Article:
Childhood cancer survivor. That's the good news. Bad news? Chemo and radiation zapped my eggs leaving me infertile. Egg donors were found, several attempts were made and finally we were blessed with beautiful twin girls - born too early (21 wks, 5 days on Dec. 5, 2008). Hang out with me while we savor life with Big Baby Boy, who arrived via gestational surrogate on March 25, 2013.
Tuesday, August 7, 2007
Are you Sure?
It is so funny how pieces of life randomly collide. I got a call from my old social worker yesterday morning (old as in, was my social worker 20 years ago when I had cancer). He had seen my testimony on TV and couldn't stop talking about it! Not only that, but he shared it with my pediatric oncologist and all of my old nurses, one of whom is apparently in charge of the statewide association for pediatric oncology nurses. Besides all of this being very sweet and surprising and flattering, he extended an invitation to come speak to the nurses association - about my current line of work and also about survivor issues.
Are you sure? I said. Because I have a lot to say.
This same social worker couldn't remember that the last time we talked was back in March when we were looking for recommendations for egg donation programs. In fact, he sounded surprised and pretty fascinated when I gave him a quick update of where we were in the process. I am sure it was probably too much information for him, but hey, I wanted to give him a preview of my talk with the ladies.
So, a completely unrelated incident that just happened to be televised has just opened the door for me to work with pediatric oncology nurses to help them try to understand some pretty serious issues facing childhood cancer survivors - infertility being #1 on the list. I am pretty stoked about that.
Re: dinners, I will be hosting one tonight at our house. It's my dad's birthday and my parents are in town after a brief stint at the hospital for dad. Pneumonia. Perhaps I haven't mentioned but my parents' health is not great. Dad's lungs are absolutely shot after 4 decades of chain smoking. Frankly, I was shocked that he made it through all of this moving business without ending up in the hospital. This bout struck while he was in Delaware, moving some stuff into storage down there and relaxing for a few days in their temporary home. My last call to him interrupted him flirting with the nurses at his favorite clinic. Reason #33 for them to move to Delaware. Apparently, the hospital food isn't too shabby in this clinic either. Anyways, his birthday gives us a nice reason to get together while they're in town. And I prefer to control the menu. My place it is.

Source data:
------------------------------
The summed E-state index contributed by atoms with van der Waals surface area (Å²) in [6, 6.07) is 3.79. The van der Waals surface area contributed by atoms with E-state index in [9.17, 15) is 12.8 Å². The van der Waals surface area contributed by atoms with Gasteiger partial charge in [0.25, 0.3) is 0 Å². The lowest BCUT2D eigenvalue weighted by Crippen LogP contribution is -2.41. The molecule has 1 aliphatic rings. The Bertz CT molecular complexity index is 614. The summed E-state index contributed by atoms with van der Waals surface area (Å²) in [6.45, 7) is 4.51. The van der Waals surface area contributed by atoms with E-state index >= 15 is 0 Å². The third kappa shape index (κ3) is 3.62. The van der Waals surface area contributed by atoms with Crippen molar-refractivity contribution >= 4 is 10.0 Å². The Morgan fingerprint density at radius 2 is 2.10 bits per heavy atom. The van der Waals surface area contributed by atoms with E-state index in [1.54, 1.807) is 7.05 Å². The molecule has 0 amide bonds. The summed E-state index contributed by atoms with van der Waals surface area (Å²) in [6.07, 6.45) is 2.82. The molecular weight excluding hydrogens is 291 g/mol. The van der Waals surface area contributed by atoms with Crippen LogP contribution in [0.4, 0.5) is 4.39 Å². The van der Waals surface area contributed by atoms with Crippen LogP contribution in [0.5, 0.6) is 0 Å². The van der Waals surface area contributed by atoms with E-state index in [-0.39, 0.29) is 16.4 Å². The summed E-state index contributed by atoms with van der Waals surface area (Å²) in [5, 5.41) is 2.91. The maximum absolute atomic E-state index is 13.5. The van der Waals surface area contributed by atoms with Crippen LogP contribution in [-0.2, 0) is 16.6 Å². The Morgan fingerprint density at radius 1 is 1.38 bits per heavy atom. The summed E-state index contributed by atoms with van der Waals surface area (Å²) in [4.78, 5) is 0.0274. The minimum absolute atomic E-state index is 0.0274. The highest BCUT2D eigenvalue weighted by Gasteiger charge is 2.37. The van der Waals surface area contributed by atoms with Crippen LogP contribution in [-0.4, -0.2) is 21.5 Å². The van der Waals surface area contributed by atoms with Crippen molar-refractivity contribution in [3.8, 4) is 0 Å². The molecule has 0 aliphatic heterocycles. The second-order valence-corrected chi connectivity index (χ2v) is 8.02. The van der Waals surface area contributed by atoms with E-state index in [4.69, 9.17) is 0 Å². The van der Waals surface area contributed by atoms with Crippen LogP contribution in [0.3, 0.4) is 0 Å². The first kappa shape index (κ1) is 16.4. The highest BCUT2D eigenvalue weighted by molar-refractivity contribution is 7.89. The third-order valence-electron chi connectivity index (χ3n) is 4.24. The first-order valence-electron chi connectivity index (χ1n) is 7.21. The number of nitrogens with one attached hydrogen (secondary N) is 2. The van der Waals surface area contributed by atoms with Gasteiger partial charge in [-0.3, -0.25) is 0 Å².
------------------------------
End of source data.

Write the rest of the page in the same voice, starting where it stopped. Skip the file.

Lastly, got a random call from a doctor from our clinic last night. One that we hadn't worked with before. Apparently, she is part of the "committee" that met yesterday to discuss our decision to move forward with our donor after a failed stimulation attempt. She wanted to hear again our reasons for doing so, so I gave her the run down - the same one you've read here. Perhaps I came across as defensive, but I wanted her to be clear that we were clear. We understood the risks and appreciated their desire to be sure that we were sure. I asked her if the committee had reservations or if they as medical professionals had information or knowledge that we didn't. Basically, I asked, did they see this as a fool's errand?
She said emphatically not and the committee was surprised that the previous cycle hadn't worked since the donor is otherwise healthy and the mother of two healthy children. After we talked, she said she was glad we had the conversation and that they had worked out a new protocol for our donor, one that would let them (and us) know almost immediately whether a stimulation would be successful or not. I am expecting a call from Nurse this afternoon to review the new protocol and schedule, which, of course, I will post as soon as I know.
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